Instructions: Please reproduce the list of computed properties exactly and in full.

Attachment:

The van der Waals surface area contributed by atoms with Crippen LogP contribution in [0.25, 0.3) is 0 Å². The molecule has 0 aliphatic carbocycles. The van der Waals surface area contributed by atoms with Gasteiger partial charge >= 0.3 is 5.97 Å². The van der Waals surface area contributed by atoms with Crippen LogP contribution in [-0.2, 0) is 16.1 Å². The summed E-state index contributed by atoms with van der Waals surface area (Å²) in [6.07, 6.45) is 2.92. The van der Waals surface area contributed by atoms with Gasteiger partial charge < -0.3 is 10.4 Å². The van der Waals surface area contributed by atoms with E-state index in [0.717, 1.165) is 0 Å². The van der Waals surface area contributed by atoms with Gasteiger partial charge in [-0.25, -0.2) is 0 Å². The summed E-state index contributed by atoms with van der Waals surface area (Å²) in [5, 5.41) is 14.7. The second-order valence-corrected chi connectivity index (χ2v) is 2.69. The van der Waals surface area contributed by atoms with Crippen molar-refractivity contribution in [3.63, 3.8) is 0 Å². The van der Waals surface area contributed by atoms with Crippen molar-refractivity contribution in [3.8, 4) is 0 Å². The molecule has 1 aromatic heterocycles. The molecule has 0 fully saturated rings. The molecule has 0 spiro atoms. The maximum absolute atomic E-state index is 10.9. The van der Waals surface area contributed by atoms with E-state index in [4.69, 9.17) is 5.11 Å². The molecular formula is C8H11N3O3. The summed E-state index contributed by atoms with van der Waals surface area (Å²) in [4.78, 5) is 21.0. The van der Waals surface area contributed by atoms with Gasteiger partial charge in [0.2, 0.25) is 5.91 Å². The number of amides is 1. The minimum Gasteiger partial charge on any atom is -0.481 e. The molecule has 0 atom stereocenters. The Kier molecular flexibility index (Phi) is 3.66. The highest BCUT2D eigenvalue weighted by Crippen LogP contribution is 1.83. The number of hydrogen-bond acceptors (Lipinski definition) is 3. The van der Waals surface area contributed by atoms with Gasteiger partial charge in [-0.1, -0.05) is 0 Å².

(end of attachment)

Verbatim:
The van der Waals surface area contributed by atoms with Crippen LogP contribution in [0.25, 0.3) is 0 Å². The molecule has 0 aliphatic carbocycles. The van der Waals surface area contributed by atoms with Gasteiger partial charge >= 0.3 is 5.97 Å². The van der Waals surface area contributed by atoms with Crippen LogP contribution in [-0.2, 0) is 16.1 Å². The summed E-state index contributed by atoms with van der Waals surface area (Å²) in [6.07, 6.45) is 2.92. The van der Waals surface area contributed by atoms with Gasteiger partial charge < -0.3 is 10.4 Å². The van der Waals surface area contributed by atoms with E-state index in [0.717, 1.165) is 0 Å². The van der Waals surface area contributed by atoms with Gasteiger partial charge in [-0.25, -0.2) is 0 Å². The summed E-state index contributed by atoms with van der Waals surface area (Å²) in [5, 5.41) is 14.7. The second-order valence-corrected chi connectivity index (χ2v) is 2.69. The van der Waals surface area contributed by atoms with Crippen molar-refractivity contribution in [3.63, 3.8) is 0 Å². The van der Waals surface area contributed by atoms with Crippen molar-refractivity contribution in [3.8, 4) is 0 Å². The molecule has 1 aromatic heterocycles. The molecule has 0 fully saturated rings. The molecule has 0 spiro atoms. The maximum absolute atomic E-state index is 10.9. The van der Waals surface area contributed by atoms with E-state index in [4.69, 9.17) is 5.11 Å². The molecular formula is C8H11N3O3. The summed E-state index contributed by atoms with van der Waals surface area (Å²) in [4.78, 5) is 21.0. The van der Waals surface area contributed by atoms with Gasteiger partial charge in [0.2, 0.25) is 5.91 Å². The number of amides is 1. The minimum Gasteiger partial charge on any atom is -0.481 e. The molecule has 0 atom stereocenters. The Kier molecular flexibility index (Phi) is 3.66. The highest BCUT2D eigenvalue weighted by Crippen LogP contribution is 1.83. The number of hydrogen-bond acceptors (Lipinski definition) is 3. The van der Waals surface area contributed by atoms with Gasteiger partial charge in [-0.1, -0.05) is 0 Å².